So, despite the stress and the uncertainty I did have a plan of sorts, the issue for many practices is they don’t have a plan or if they do, they don’t have enough cash in reserve to be able to support them through a downturn or in this case a close down (yep who would have figured that as something we would need to prep for).


What Can Dentistry Learn From Covid-19?


But can we learn from this, we can, and we must. We must be willing to be flexible to pivot and adapt.


It may mean for a while the way we do business and the style of dentistry we offer; our fee structure and our team must change.


It may be the opportunity to assess your practice and make the changes you’ve always wanted to.


It’s the time to get off the hamster wheel and work on your business and not in, to put into place the systems you’ve always wanted and to document them. It’s the time to do all the things you’ve said one day I’ll get around to this.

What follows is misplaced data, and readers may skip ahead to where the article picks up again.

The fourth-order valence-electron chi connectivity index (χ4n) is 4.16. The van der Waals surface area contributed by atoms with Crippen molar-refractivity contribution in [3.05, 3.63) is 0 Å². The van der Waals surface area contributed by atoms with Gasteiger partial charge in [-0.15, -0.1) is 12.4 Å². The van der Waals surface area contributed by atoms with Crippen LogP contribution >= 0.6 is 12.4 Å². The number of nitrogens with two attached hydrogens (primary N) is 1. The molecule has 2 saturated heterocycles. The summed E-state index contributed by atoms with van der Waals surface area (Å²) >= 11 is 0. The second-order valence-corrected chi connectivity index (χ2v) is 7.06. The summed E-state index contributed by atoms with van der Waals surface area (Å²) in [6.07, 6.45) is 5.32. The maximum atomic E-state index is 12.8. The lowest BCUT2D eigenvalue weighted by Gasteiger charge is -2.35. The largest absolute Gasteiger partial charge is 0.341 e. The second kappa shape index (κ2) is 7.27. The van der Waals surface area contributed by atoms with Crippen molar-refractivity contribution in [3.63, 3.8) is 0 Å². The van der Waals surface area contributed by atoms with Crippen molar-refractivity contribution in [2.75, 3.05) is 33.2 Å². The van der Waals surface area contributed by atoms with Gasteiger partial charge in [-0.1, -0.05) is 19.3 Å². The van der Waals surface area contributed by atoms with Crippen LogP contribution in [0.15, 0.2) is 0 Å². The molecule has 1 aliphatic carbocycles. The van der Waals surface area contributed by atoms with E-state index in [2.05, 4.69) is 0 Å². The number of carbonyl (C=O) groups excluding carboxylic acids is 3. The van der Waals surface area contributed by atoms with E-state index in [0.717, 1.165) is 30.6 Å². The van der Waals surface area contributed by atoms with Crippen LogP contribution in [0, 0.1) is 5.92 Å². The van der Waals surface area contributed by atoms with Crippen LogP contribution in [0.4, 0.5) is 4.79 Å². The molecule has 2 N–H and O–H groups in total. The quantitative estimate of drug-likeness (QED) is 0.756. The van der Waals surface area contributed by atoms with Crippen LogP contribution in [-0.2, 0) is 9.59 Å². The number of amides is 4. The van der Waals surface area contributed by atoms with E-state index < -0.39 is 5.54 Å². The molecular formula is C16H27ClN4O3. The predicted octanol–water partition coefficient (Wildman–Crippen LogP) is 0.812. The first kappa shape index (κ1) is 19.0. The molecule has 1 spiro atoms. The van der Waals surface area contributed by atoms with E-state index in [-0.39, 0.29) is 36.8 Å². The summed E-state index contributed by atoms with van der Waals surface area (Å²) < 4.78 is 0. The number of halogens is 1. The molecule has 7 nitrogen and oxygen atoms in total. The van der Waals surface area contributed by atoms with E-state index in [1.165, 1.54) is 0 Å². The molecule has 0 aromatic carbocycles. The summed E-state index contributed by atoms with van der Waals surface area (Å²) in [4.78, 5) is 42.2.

For me it has been the opportunity to simplify, something I had been wanting to do for the last couple of years, to streamline and make my business super lean, it has exposed those who are loyal and those who are not and brought us closer together (of course observing the strict 6-foot social distancing rule) in our resolve to pick up not where we left off but as a better practice, to become more robust and able to support our practices and our lives again.


This is the opportunity to stop waiting for one day and actually make it happen, no excuses, the glass may be half full or half empty, but we’ve all got water in our glass.


You can tip it out and drain it and end up with nothing, you can let it sit and watch it slowly evaporate like your dreams and how you wished your business could be or you can refill it, top it up and have it run over with your new ideas, plans and zest for doing what you love to do the way you want to do it.


Rip up the rule book, create your own future, imagine you are starting over but this time you are starting from a point of greater wisdom and awareness from which to build.